Archaeologists have unearthed the site of Genghis Khan's palace and believe the long-sought grave of the 13th century Mongolian warrior is somewhere nearby, the head of the excavation team said Wednesday.
A Japanese and Mongolian research team found the complex on a grassy steppe 150 miles east of the Mongolian capital of Ulan Bator, said Shinpei Kato, professor emeritus at Tokyo's Kokugakuin University.
Genghis Khan (c. 1162-1227) united warring tribes to become leader of the Mongols in 1206. After his death, his descendants expanded his empire until it stretched from China to Hungary.
Genghis Khan built the palace in the simple shape of a square tent attached to wooden columns on the site at around 1200, Kato said.
The researchers found porcelain buried among the ruins dated to the warrior's era, helping identify the grounds, Kato said. A description of the scenery around the palace by a messenger from China's Southern Tang Dynasty in 1232 also matched the area, he added.
Genghis Khan's tomb is believed to be nearby because ancient texts say court officials commuted from the mausoleum later built on the grounds to the burial site daily to conduct rituals for the dead.
Kato said his group was not aiming specifically to find the grave. Still, he said finding it would help uncover the secrets of Genghis Khan's power.
"Genghis Khan conquered Eurasia and built a massive empire. There had to have been a great deal of interaction between east and west at the time, in terms of culture and the exchange of goods," Kato said in an interview. "If we find what items were buried with him, we could write a new page for world history."
Genghis Khan's grave site is one of archaeology's enduring mysteries. According to legend, in order to keep it secret, his huge burial party killed anyone who saw them en route to it; then servants and soldiers who attended the funeral were massacred.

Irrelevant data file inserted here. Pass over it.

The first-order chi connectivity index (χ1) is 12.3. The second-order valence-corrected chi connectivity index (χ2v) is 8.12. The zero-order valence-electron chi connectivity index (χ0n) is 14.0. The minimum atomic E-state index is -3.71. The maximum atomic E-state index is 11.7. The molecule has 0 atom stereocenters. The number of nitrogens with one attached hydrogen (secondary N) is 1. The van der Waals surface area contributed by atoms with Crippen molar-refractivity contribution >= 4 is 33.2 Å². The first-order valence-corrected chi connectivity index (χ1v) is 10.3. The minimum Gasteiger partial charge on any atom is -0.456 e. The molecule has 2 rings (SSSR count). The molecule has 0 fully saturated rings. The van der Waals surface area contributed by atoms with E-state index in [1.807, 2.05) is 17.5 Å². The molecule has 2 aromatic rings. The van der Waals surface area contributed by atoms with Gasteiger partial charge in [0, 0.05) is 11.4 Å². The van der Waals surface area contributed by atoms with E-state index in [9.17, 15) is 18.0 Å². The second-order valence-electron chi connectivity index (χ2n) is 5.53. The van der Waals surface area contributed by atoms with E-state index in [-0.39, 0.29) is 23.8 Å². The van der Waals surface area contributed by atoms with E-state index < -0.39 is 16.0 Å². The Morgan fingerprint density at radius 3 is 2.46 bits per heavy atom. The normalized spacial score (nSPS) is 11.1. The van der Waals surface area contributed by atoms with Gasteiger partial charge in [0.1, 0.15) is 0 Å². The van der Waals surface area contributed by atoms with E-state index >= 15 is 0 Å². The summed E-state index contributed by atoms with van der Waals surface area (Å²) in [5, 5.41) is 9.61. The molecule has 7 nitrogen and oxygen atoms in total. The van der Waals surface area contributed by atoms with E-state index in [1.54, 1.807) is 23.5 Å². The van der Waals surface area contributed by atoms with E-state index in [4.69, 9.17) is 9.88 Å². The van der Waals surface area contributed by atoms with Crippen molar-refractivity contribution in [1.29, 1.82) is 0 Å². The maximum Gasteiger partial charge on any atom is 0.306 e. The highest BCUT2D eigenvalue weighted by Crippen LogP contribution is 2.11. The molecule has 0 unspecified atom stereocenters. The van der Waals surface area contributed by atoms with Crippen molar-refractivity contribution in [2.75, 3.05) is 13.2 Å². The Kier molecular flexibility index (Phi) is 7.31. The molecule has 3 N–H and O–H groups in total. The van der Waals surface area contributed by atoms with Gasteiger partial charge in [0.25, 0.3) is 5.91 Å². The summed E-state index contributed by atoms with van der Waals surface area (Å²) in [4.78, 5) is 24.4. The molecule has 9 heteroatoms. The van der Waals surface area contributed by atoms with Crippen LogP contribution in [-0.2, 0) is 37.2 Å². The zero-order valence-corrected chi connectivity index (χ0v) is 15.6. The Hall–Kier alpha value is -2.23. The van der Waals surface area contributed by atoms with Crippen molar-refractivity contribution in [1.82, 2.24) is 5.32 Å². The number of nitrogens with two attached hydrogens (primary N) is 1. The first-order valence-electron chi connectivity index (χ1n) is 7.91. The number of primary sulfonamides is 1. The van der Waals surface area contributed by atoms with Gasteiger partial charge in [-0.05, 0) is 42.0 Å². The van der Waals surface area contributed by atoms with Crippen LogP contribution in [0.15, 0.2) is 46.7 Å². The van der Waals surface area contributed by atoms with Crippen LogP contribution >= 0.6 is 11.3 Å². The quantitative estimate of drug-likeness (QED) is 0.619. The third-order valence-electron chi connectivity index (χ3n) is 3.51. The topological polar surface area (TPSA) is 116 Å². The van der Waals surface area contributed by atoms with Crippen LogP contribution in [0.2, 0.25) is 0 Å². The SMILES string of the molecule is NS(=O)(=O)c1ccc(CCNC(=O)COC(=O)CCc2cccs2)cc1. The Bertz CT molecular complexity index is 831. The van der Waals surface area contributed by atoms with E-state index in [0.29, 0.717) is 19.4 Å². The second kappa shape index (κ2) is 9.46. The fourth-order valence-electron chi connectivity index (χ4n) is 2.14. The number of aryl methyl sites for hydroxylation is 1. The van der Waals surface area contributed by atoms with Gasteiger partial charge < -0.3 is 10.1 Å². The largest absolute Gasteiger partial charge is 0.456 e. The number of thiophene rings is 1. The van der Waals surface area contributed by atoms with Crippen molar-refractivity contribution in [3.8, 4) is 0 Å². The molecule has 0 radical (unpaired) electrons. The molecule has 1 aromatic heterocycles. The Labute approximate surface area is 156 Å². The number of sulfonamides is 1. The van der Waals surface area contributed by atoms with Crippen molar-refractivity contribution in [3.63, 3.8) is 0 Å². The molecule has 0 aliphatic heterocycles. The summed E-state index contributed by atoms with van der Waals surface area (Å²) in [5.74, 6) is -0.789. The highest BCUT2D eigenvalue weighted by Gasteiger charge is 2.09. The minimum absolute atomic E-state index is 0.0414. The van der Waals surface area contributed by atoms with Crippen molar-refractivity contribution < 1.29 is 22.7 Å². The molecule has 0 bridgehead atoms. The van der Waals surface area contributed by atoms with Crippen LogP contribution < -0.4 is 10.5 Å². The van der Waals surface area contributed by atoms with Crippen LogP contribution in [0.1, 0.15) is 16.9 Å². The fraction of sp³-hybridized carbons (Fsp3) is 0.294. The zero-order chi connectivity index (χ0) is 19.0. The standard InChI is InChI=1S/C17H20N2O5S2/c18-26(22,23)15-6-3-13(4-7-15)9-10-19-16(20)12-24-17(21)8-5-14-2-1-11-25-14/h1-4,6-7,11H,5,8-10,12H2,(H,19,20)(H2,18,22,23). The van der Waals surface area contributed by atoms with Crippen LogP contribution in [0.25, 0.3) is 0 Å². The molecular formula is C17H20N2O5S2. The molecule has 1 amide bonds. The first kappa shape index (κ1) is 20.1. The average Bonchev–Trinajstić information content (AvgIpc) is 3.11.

Kato said an ancient Chinese text says a baby camel was buried at the grave in front of her mother so the parent could lead Khan's family to the tomb when needed.
Archaeologists have been forced to abandon their searches for Khan's grave in the past, however, due to protests excavation would disturb the site.
An American-financed expedition to find the tomb stopped work in 2002 after being accused by a prominent Mongolian politician of desecrating traditional rulers' graves.
In 1993, Japanese archaeologists terminated a search for the tomb after a poll in Ulan Bator found the project unpopular.
According to Mongolian tradition, violating ancestral tombs destroys the soul that serves as protector.
If researchers do find the tomb, they would also likely discover the graves of Kublai Khan — Genghis' grandson who spread the Mongol empire to southeast Asia and became the first emperor of China's Yuan Dynasty — at the same time.
According to ancient texts, 13 or 14 Khan warriors, including Genghis and Kublai, are buried in the same place.
Kato said he would step aside and leave the matter of how to proceed up to his Mongolian colleagues if the team discovered the tombs.
"We will consult our Mongolian colleagues and decide what the best next step would be — we may have to escape back to Japan," Kato said, laughing. "Excavation should be done by Mongolians — not by those of us from other countries. It is up for Mongolians to decide."